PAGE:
Zach Randolph announces retirement: 'I gave this game my all'

Former Grizzlies big man played 17 seasons in the NBA

NBA veteran Zach Randolph delivered the news to TMZ Sports that he no longer planned to make a return to the league, and confirmed that information Saturday with a heartfelt message of gratitude.

“I gave this game my all, and it gave everything back and more,” Randolph wrote on social media. “Basketball will always be a part of me. From Marion, to East Lansing, to Portland, NY, LA, Memphis, Sacramento, and everyone in between – thank you all for an incredible journey.”

Originally drafted by the Portland Trail Blazers in 2001, Randolph played 17 seasons in the NBA with the Blazers, New York Knicks, LA Clippers, Memphis Grizzlies and Sacramento Kings.

Randolph sat out the entire 2018-19 season, as the Dallas Mavericks waived him in February, after bringing him aboard in a trade with the Kings.

The former Michigan State Spartan finished his NBA career averaging 16.6 points and 9.1 rebounds per game.

Perhaps Randolph’s most significant contributions came during his time with the Grizzlies, where he helped to usher in the Grit and Grind era with a franchise that became a consistent sellout after years of empty seats at the FedEx Forum. In Memphis, Randolph averaged 16.8 points and 10.2 rebounds, playing a key role in the club advancing to the playoffs for seven consecutive seasons.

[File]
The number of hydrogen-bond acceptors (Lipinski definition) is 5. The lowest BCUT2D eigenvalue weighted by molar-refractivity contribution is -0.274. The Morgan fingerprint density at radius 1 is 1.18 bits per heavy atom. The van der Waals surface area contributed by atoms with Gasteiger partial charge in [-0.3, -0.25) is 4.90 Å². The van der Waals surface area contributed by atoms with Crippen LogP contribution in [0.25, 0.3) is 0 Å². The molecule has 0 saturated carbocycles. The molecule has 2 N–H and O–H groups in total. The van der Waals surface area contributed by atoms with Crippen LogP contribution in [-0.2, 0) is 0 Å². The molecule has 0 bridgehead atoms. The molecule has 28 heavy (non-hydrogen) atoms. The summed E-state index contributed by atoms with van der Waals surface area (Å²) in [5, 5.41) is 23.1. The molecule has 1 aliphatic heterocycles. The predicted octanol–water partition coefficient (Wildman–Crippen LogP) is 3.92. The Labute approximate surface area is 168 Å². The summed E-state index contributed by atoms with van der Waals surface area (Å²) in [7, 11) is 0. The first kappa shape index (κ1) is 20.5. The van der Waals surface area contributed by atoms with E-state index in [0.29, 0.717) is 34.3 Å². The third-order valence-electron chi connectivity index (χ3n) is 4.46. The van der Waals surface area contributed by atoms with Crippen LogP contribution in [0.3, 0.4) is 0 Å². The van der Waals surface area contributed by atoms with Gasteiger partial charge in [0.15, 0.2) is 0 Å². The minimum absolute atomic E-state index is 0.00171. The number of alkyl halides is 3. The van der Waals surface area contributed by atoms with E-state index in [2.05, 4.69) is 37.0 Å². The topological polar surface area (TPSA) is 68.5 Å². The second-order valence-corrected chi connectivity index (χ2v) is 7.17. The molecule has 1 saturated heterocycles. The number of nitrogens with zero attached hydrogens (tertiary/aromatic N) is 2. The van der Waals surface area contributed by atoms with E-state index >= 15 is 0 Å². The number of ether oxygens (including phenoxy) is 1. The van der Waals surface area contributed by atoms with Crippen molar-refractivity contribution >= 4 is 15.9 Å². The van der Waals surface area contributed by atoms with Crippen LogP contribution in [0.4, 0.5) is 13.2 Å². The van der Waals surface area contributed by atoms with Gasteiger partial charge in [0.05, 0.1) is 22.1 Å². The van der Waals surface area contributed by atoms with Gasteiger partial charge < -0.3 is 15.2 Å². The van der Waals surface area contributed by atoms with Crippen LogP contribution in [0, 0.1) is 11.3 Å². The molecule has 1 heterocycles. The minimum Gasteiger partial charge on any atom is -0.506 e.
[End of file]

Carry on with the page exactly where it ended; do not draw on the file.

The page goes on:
“One of the nicest human beings that I truly admire,” former teammate Tony Allen told NBA.com. “Salute to his hard work and dedication to the game. Ultimately, he is my brother and one of the pioneers of the GNG era.”

Led by Randolph’s 31 points and 11 rebounds in Game 6 of the 2011 opening round of the Western Conference playoffs, the Grizzlies knocked off the top-seeded San Antonio Spurs. At the time, the Grizzlies were one of two No. 8 seeds to unseat a top-seeded foe since the league expanded the opening-round series to a best-of-seven format. In 2007, the Golden State Warriors defeated the top-seeded Dallas Mavericks in six games.

Randolph earned two NBA All-Star appearances and won the Most Improved Player award in 2003-04. He was also an All-NBA third-teamer in 2010-11.

Randolph competed in 70 postseason contests, in addition to finishing five seasons averaging more than 20 points per game and nine more averaging 10 rebounds or more.

Randolph, 38, finished his career as Memphis’ all-time leader in field goals and rebounds.

Grizzlies majority owner Robert Pera said back in 2017 that no other player in the franchise will ever wear Randolph’s No. 50 again.

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Michael C. Wright is a senior writer for NBA.com. You can e-mail him here, find his archive here and follow him on Twitter .

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